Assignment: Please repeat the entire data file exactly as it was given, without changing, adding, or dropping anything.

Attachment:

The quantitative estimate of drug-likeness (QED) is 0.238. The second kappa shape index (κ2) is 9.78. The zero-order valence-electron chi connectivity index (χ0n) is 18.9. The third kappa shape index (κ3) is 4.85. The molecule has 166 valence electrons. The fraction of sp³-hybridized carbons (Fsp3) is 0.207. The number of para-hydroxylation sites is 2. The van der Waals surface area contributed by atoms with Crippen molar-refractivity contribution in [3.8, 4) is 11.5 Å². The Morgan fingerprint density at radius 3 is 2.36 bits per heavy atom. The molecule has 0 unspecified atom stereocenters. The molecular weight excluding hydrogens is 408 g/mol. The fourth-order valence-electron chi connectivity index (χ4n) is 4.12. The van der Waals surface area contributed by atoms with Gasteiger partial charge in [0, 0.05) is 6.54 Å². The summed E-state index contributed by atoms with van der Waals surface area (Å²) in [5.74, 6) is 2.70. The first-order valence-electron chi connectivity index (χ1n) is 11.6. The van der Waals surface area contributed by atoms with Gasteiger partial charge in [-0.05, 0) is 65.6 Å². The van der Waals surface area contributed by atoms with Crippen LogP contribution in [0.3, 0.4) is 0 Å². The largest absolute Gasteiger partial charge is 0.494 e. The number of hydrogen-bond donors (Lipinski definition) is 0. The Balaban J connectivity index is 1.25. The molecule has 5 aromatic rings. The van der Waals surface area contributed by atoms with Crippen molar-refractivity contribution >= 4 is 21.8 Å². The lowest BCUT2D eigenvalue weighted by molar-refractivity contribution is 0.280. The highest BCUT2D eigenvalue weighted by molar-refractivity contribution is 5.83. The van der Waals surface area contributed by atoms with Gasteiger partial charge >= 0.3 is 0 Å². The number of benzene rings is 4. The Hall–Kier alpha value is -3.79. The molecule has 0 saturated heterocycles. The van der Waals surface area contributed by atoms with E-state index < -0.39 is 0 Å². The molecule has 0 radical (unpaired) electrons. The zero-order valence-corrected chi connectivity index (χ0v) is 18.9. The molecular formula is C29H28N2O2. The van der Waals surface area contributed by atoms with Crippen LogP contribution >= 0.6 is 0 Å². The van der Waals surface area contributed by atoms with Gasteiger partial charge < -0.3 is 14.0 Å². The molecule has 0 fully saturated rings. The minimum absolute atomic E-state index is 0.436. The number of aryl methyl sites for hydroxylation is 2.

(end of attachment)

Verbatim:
The quantitative estimate of drug-likeness (QED) is 0.238. The second kappa shape index (κ2) is 9.78. The zero-order valence-electron chi connectivity index (χ0n) is 18.9. The third kappa shape index (κ3) is 4.85. The molecule has 166 valence electrons. The fraction of sp³-hybridized carbons (Fsp3) is 0.207. The number of para-hydroxylation sites is 2. The van der Waals surface area contributed by atoms with Crippen molar-refractivity contribution in [3.8, 4) is 11.5 Å². The Morgan fingerprint density at radius 3 is 2.36 bits per heavy atom. The molecule has 0 unspecified atom stereocenters. The molecular weight excluding hydrogens is 408 g/mol. The fourth-order valence-electron chi connectivity index (χ4n) is 4.12. The van der Waals surface area contributed by atoms with Gasteiger partial charge in [0, 0.05) is 6.54 Å². The summed E-state index contributed by atoms with van der Waals surface area (Å²) in [5.74, 6) is 2.70. The first-order valence-electron chi connectivity index (χ1n) is 11.6. The van der Waals surface area contributed by atoms with Gasteiger partial charge in [-0.05, 0) is 65.6 Å². The van der Waals surface area contributed by atoms with Crippen LogP contribution in [0.3, 0.4) is 0 Å². The largest absolute Gasteiger partial charge is 0.494 e. The number of hydrogen-bond donors (Lipinski definition) is 0. The Balaban J connectivity index is 1.25. The molecule has 5 aromatic rings. The van der Waals surface area contributed by atoms with Crippen molar-refractivity contribution >= 4 is 21.8 Å². The lowest BCUT2D eigenvalue weighted by molar-refractivity contribution is 0.280. The highest BCUT2D eigenvalue weighted by molar-refractivity contribution is 5.83. The van der Waals surface area contributed by atoms with Gasteiger partial charge >= 0.3 is 0 Å². The number of benzene rings is 4. The Hall–Kier alpha value is -3.79. The molecule has 0 saturated heterocycles. The van der Waals surface area contributed by atoms with E-state index < -0.39 is 0 Å². The molecule has 0 radical (unpaired) electrons. The zero-order valence-corrected chi connectivity index (χ0v) is 18.9. The molecular formula is C29H28N2O2. The van der Waals surface area contributed by atoms with Crippen LogP contribution >= 0.6 is 0 Å². The van der Waals surface area contributed by atoms with Gasteiger partial charge < -0.3 is 14.0 Å². The molecule has 0 fully saturated rings. The minimum absolute atomic E-state index is 0.436. The number of aryl methyl sites for hydroxylation is 2.